In the early days, the leisure time of some Californians was taken up in serious, literary pursuits, calculated to improve the mind. Take for example what some of the leading citizens of Martinez, the county seat of Contra Costa County, did. Incidentally, this information is disclosed by records in the County Clerk's office.
Apparently, in those days, the county was not very flush financially, so the then County Clerk very thriftily used as the book of Records of Oaths and Bonds which the law required him to keep, a book which had been originally used as the minute book of the Martinez Lyceum. The first 16 pages of this book contain the minutes and constitution of that organization. Either the Lyceum disbanded or obtained a new book, most likely the former. Thereupon the County Clerk stapled together the first sixteen pages of the book and then started copying into the record of Oaths and Bonds taken by county and township officers upon assuming office, which he was required by law to keep. An examination of these minutes cast an interesting sidelight on the viewpoint of those days. Let us examine them for a moment.
They state that on the 9th day of January 1854, the citizens of Martinez met at the Court House for the purpose of taking into consideration the propriety of forming a Lyceum. The dictionary says that a Lyceum is an association for debate and literary improvement. It was decided for form such a Lyceum, and a committee was formed to draft the necessary constitution and by-laws, and another committee of five members was appointed to select a question for discussion at the next meeting. During the evening this committee reported that it had selected for the next debate this question: "Will the discovery of gold in California prove to be a National Benefit?" Notice that the question was not "will it?" In other worlds they were living then so close to the discovery of gold that they had to speculate upon its future effect, whereas, today, we can look back and evaluate its past effect.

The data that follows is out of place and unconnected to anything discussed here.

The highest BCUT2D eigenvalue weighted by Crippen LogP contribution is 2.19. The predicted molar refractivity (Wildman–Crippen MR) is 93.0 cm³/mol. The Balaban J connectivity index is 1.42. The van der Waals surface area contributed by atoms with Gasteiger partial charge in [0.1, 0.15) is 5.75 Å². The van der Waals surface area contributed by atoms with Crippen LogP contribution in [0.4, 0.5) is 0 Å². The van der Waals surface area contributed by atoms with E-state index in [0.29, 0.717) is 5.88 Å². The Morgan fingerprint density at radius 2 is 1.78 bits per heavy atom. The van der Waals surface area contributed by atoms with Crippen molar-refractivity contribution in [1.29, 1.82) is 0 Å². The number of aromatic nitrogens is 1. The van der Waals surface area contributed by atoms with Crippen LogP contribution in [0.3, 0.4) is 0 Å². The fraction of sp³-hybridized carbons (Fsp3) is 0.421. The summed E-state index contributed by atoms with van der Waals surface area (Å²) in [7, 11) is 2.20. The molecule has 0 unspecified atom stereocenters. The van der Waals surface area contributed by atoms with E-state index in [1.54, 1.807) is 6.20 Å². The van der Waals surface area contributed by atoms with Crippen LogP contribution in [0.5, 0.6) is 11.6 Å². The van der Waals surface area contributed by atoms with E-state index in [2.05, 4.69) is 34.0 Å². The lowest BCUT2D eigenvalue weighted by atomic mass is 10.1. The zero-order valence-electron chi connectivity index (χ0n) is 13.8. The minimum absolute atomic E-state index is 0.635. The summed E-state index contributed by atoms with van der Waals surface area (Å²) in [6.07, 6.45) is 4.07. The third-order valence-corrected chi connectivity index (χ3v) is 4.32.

Well, anyway, at the next meeting, two weeks later, the momentous debate took place, after the gathering had first adopted a Constitution and By-laws. One or two of their provisions are interesting. Take the preamble: "Whereas, we, the citizens of Martinez, and vicinity, are desirous of improving ourselves in the art of Public Speaking, and also for the purpose of improving our social relations, do adopt the following Constitution." The meetings were provided to be held every Saturday evening at 7 o'clock. The officers were to hold office for only four weeks and then new officers were to be elected. Thus, the organization would change its officers twelve time a year. Apparently, this Lyceum was like the Mexican Army, all the members had to be officers. Listen to duties of the President. "It shall be the duty of the President at the first regular meeting after his election to deliver an oration, read an original essay or recite a declamation." The Vice President is required to perform the duties of the President in his absence, but for some reason undisclosed he is expressly exempted from having to make the oration, or perform the other literary requirements of the President. Apparently, the President was to chosen for his literary attainments, but the Vice President could be a regular fellow. No dues were required.
Probably they considered that having to listen to a President's oration once a month, was payment enough. Members who desire to speak "shall respectfully address the President nor shall he proceed until announced by the President as having the floor. No member shall be allowed to speak more than twenty minutes at any one time upon any one subject under discussion, nor more than once until all present have had an opportunity to speak. No member shall be allowed to speak more than five minutes upon any subject except the question for discussion, nor shall he be permitted to speak more than twice upon any one subject at the same meeting except by a vote of three-fourths of the members present." Someone should call these rules to the attention of the United States Senate.
It was provided that the President "shall after the discussion of the question decide as to the weight of argument." Let us see how he decided some of the weighty questions discussed. As stated before, the first question debated was, "Will the discovery of gold in California prove to be a Nation benefit?" Three members argued that it would, one member argued that it would not. Either the one member was a crackerjack arguer, or the national prospects did not appear too bright at that time, for the President decide in favor of the negative, namely, that the discovery of gold in California would not be a National benefit. Looking back upon that question from today, we realize that the President missed that answer by a long mile.